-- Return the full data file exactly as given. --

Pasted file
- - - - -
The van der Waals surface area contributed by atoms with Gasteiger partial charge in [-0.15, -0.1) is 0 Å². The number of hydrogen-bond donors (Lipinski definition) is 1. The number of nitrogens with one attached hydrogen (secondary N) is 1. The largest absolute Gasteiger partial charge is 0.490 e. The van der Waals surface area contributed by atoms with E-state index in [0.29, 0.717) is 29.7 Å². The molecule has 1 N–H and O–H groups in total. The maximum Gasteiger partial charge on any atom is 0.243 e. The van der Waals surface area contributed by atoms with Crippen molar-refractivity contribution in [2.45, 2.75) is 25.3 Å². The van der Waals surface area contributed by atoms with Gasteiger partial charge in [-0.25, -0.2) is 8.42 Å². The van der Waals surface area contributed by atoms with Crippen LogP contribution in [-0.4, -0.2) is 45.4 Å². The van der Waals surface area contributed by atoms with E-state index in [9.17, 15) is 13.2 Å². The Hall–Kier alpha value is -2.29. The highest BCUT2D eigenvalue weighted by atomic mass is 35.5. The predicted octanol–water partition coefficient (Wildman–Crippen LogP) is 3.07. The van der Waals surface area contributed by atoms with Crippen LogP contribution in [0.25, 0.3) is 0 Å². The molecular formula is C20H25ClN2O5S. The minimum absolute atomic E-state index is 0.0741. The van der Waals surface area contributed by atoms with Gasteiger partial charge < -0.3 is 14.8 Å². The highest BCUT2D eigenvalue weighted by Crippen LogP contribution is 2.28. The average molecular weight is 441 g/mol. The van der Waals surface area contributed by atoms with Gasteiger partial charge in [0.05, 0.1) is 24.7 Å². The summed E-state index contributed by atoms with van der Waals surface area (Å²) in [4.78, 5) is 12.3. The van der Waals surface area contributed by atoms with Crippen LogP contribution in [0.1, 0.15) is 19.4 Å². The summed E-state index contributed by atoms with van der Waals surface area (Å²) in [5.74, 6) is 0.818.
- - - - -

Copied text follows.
The van der Waals surface area contributed by atoms with Gasteiger partial charge in [-0.15, -0.1) is 0 Å². The number of hydrogen-bond donors (Lipinski definition) is 1. The number of nitrogens with one attached hydrogen (secondary N) is 1. The largest absolute Gasteiger partial charge is 0.490 e. The van der Waals surface area contributed by atoms with E-state index in [0.29, 0.717) is 29.7 Å². The molecule has 1 N–H and O–H groups in total. The maximum Gasteiger partial charge on any atom is 0.243 e. The van der Waals surface area contributed by atoms with Crippen molar-refractivity contribution in [2.45, 2.75) is 25.3 Å². The van der Waals surface area contributed by atoms with Gasteiger partial charge in [-0.25, -0.2) is 8.42 Å². The van der Waals surface area contributed by atoms with Crippen LogP contribution in [-0.4, -0.2) is 45.4 Å². The van der Waals surface area contributed by atoms with E-state index in [9.17, 15) is 13.2 Å². The Hall–Kier alpha value is -2.29. The highest BCUT2D eigenvalue weighted by atomic mass is 35.5. The predicted octanol–water partition coefficient (Wildman–Crippen LogP) is 3.07. The van der Waals surface area contributed by atoms with Crippen LogP contribution in [0.25, 0.3) is 0 Å². The molecular formula is C20H25ClN2O5S. The minimum absolute atomic E-state index is 0.0741. The van der Waals surface area contributed by atoms with Gasteiger partial charge < -0.3 is 14.8 Å². The highest BCUT2D eigenvalue weighted by Crippen LogP contribution is 2.28. The average molecular weight is 441 g/mol. The van der Waals surface area contributed by atoms with Gasteiger partial charge in [0.05, 0.1) is 24.7 Å². The summed E-state index contributed by atoms with van der Waals surface area (Å²) in [4.78, 5) is 12.3. The van der Waals surface area contributed by atoms with Crippen LogP contribution in [0.1, 0.15) is 19.4 Å². The summed E-state index contributed by atoms with van der Waals surface area (Å²) in [5.74, 6) is 0.818.